- Associated Press - Friday, August 22, 2014

BILLINGS, Mont. (AP) - A Billings man who transports disabled veterans said he was threatened with a $50 fine for appearing in a photograph alongside a newspaper article critical of a new Veterans Administration clinic.

Ed Saunders was featured in an Aug. 15 Billings Gazette photo with an article about problems with the opening of the $6.3 million Billings clinic. Saunders was among those critical of the facility, the Gazette reported Friday (http://bit.ly/1AExOnN ).

An investigation is underway into problems in the national VA Health Care System. Montana’s facilities at Fort Harrison and Billings are among the sites being investigated further.

Three days after the photograph and the story were published, the Disabled American Veterans driver and public affairs officer was asked by a VA police officer to write a statement about his involvement with the photograph, Saunders said in a sworn statement.

Officer Steve McCullom told Saunders that unauthorized photographs on VA property are not allowed, and the Gazette did not have permission to take the photo of him, Saunders said.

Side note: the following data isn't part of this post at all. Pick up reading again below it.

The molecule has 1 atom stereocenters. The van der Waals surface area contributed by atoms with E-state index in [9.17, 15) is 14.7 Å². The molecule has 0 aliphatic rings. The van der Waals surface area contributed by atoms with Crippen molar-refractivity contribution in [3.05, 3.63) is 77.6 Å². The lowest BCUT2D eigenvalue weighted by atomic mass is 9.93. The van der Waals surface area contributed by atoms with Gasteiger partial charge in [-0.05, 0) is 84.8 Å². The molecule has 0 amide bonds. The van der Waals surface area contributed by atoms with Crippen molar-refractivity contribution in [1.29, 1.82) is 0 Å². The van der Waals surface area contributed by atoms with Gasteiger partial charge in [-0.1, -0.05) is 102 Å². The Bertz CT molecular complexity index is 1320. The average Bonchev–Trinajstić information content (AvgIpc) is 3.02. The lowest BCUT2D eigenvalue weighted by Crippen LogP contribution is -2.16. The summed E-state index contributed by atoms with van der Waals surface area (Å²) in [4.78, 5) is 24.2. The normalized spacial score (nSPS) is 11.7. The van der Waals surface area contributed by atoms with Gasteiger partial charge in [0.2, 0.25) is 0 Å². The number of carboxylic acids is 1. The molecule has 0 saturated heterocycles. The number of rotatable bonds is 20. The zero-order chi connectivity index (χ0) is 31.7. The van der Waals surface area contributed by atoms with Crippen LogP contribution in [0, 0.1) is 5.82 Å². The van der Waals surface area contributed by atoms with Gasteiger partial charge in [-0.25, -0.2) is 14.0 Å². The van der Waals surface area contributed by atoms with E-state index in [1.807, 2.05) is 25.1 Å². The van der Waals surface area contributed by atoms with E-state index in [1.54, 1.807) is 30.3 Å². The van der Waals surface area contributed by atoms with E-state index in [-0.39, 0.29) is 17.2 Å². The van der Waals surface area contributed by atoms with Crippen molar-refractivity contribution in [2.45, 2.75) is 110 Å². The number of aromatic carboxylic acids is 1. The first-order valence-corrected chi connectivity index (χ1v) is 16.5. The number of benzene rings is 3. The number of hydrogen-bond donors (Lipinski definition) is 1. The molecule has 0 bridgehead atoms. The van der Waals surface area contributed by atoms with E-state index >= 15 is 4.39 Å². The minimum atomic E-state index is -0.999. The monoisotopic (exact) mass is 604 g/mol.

The rule is a way for the VA to check on possible terrorist activity, Saunders attributed McCullom as saying.

McCollum said being in an unauthorized photo is a rules violation subject to a $50 fine, Saunders said.

Saunders said he felt McCollum’s actions were meant to “intimidate” him. He has not been formally cited with an offense and has not paid a fine.

VA spokesman Randy Martin said the issue is patient privacy.

“As we welcome media to our facility, our policies require photographers to have prior authorization from the patient before any photos can be taken,” Martin said.

Federal regulations allow news photographs to be taken at entrances, lobbies, foyers or in other places designated by the head of the facility.

“Our staff took a picture of Mr. Saunders in an open, public commons area,” Gazette editor Darrell Ehrlick said. “For a federal government agency to try to restrict or limit access in a place where any member of the public could just walk in seems like this has more to do with limiting the type of news and information about the VA.”

U.S. Sen. Jon Tester, a member of the Senate Veterans Affairs Committee, said the VA needs to focus on delivering health care.

“The VA has bigger fights to fight than this,” he said.

The experience has compelled Saunders, a disabled veteran of the Persian Gulf War, to halt his own medical care in the VA system, he said.

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